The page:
For years, hormone replacement therapy has been used to treat menopausal symptoms in women who are going through menopause due to age and those who are going through menopause due to the surgical removal of their internal female sex organs, especially the ovaries. Many women were thrilled to be able to take a daily pill or slap on a weekly patch, to decrease their hot flashes, night sweats and general irritability caused by their low to no estrogen and/or progesterone levels.
For women with breast cancer, the exact opposite is done. These women are given hormones to block their naturally occuring estrogen so as to decrease the cancers growth caused by the estrogen itself. To these women, both the menopausal and the breast cancer victims, hormone therapy is considered a God send, giving them a chance to live as normal life as possible.
As with all medications we ingest into our bodies, including herbal remedies, there are side effects and contraindications for use, the latter meaning reasons we should not take the medicine at all. For women with undiagnosed vaginal bleeding, severe liver disease, who are pregnant, coronary artery disease, venous thrombosis or with well differentiated and/or early endometrial cancer, taking any form of hormones could greatly increase the chance of contracting cancer in other body areas or make the diseases they have worse.
Hormone therapy drugs that are used for treating breast cancer, such as Tamoxifen, Farestin, and Femara also have their own list of common side effects. These side effects can include: irregular bleeding, nausea and vomiting, fatigue, weight gain, vaginal dryness and/or itching, and hot flashes.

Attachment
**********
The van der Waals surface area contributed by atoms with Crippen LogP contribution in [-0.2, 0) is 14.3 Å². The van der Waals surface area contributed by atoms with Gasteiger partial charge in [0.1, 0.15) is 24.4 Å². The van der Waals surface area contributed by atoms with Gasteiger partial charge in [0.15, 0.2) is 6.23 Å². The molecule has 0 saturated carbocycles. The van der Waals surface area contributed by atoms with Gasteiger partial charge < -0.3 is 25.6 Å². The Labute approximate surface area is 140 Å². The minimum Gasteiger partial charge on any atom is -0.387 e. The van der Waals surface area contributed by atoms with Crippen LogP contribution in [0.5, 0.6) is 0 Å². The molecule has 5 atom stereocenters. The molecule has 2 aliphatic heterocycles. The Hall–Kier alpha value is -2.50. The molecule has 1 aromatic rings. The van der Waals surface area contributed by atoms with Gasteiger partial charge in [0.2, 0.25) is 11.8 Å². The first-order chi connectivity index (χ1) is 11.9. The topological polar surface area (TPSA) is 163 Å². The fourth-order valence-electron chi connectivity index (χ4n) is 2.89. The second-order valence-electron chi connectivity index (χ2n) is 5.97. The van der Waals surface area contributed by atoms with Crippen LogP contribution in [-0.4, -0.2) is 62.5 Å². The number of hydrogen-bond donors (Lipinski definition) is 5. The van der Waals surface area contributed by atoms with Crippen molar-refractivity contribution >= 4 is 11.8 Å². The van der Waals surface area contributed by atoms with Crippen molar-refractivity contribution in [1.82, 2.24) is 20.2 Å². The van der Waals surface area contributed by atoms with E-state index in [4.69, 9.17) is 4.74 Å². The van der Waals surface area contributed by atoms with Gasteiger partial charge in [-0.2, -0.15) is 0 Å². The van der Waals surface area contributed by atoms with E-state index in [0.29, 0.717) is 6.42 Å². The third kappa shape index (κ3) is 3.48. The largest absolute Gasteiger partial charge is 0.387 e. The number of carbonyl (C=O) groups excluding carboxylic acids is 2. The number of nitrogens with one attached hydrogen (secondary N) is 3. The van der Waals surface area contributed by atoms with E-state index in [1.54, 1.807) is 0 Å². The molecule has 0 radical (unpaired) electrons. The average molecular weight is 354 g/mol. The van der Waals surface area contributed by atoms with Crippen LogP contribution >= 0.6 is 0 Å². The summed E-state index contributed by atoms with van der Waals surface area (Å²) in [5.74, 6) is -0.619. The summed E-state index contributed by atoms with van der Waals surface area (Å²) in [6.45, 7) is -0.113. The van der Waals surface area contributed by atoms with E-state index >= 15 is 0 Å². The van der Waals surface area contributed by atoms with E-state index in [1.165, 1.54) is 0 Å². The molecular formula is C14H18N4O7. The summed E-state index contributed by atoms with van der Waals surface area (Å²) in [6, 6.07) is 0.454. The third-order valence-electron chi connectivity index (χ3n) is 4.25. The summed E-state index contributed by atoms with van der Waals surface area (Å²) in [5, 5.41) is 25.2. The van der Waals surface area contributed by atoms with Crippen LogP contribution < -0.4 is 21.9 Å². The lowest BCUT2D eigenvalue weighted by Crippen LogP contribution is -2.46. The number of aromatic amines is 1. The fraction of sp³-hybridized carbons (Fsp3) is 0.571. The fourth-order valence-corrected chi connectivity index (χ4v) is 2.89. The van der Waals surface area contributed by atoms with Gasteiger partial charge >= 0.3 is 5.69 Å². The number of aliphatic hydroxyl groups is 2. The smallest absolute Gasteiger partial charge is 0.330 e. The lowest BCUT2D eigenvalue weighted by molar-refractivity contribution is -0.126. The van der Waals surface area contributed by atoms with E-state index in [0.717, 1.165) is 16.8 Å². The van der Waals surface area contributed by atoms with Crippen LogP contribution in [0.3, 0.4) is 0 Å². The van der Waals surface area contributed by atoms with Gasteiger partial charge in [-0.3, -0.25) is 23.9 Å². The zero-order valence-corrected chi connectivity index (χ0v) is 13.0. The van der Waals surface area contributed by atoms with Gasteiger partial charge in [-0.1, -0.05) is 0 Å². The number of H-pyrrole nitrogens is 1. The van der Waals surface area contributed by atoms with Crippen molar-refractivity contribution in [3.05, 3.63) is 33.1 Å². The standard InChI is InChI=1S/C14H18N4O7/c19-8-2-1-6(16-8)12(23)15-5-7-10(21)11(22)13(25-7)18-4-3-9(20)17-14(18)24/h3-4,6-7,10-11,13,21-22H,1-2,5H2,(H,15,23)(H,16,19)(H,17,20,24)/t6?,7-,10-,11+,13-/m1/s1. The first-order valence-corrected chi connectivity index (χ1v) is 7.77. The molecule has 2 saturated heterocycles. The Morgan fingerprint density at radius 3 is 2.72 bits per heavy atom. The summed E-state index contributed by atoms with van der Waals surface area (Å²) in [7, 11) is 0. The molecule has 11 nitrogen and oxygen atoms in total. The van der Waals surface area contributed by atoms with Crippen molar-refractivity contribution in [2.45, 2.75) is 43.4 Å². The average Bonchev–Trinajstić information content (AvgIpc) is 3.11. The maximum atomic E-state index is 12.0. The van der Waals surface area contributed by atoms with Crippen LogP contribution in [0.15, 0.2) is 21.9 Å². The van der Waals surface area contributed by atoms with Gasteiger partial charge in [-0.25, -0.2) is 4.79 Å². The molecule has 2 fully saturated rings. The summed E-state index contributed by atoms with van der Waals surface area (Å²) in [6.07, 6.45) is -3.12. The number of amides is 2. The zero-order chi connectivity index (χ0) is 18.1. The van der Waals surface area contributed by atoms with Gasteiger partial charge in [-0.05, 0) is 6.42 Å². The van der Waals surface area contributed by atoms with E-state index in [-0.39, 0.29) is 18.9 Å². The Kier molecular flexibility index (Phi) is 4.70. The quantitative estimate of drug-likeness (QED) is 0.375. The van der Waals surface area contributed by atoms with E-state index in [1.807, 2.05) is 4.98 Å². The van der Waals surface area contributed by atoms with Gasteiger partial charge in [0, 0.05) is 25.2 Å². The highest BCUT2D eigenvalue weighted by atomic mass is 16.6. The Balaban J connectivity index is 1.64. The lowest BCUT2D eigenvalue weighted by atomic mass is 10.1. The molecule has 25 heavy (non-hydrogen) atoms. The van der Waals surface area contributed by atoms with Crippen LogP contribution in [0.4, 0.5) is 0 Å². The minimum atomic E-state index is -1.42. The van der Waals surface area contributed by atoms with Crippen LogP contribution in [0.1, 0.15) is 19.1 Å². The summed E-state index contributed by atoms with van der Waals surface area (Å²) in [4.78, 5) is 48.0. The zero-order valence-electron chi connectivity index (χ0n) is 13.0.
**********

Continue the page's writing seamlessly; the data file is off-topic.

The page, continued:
When talking about hormone replacement therapy, the one thing that comes to the minds of most women is the chance that they will get cancer from the promotion of the growth of cancer cells by ingesting estrogen and/or progesterone. It can be argued, for these women, that if they were going to get cancer it would have been a problem anyway with their own, natural estrogen and progesterone levels and that maintaining or replacing their natural levels with medications would not make a difference one way or the other.
World wide studies have shown, though, that they do have reason to be concerned. Some studies have shown that women who used hormones to relieve menopausal symptoms did have an increased incidence of getting cancer and the women who were already breast cancer survivors, who decided to use hormone for menopausal symptom relief, were more than three times as likely to have a recurrence of breast cancer than their counterparts who did not use hormone replacement therapy.
Finally, though not an exhaustive study, it has been shown that some of the hormones used to treat or prevent breast cancer can cause some other, very, severe problems. Some of the hormones used not only affect fertility, but if used by women who are or become pregnant have been shown to possibly cause problems in the developing fetus. Because of this, it is imparative that a women that is of child bearing age should definately speak with her doctor before starting treatment as birth control needs to be seriously discussed. There is also an increased chance of blood clots forming. When this happens and the blood clots break into normal circulation, they could travel to the brain and cause a stroke or travel to the lung causing a blockage. Blood clots are dangerous for anybody as they could cause immediate death. One final thing that has been shown is that some hormones used to treat breast cancer actually put the patient at an increased risk for getting uterine cancer, even though the breast cancer is being treated effectively.
In conclusion, any woman who has been given the option for hormone therapy or hormone replacement therapy has a lot to think about. It is important that she do as much research as possible and talk to her doctor concerning the pros and cons of treatment for her quality of life, so as to be able to make the best decision for herself as possible. Education, in the long run, will be one of the major deciding factors as to if hormone therapy is truly worth it to the individual.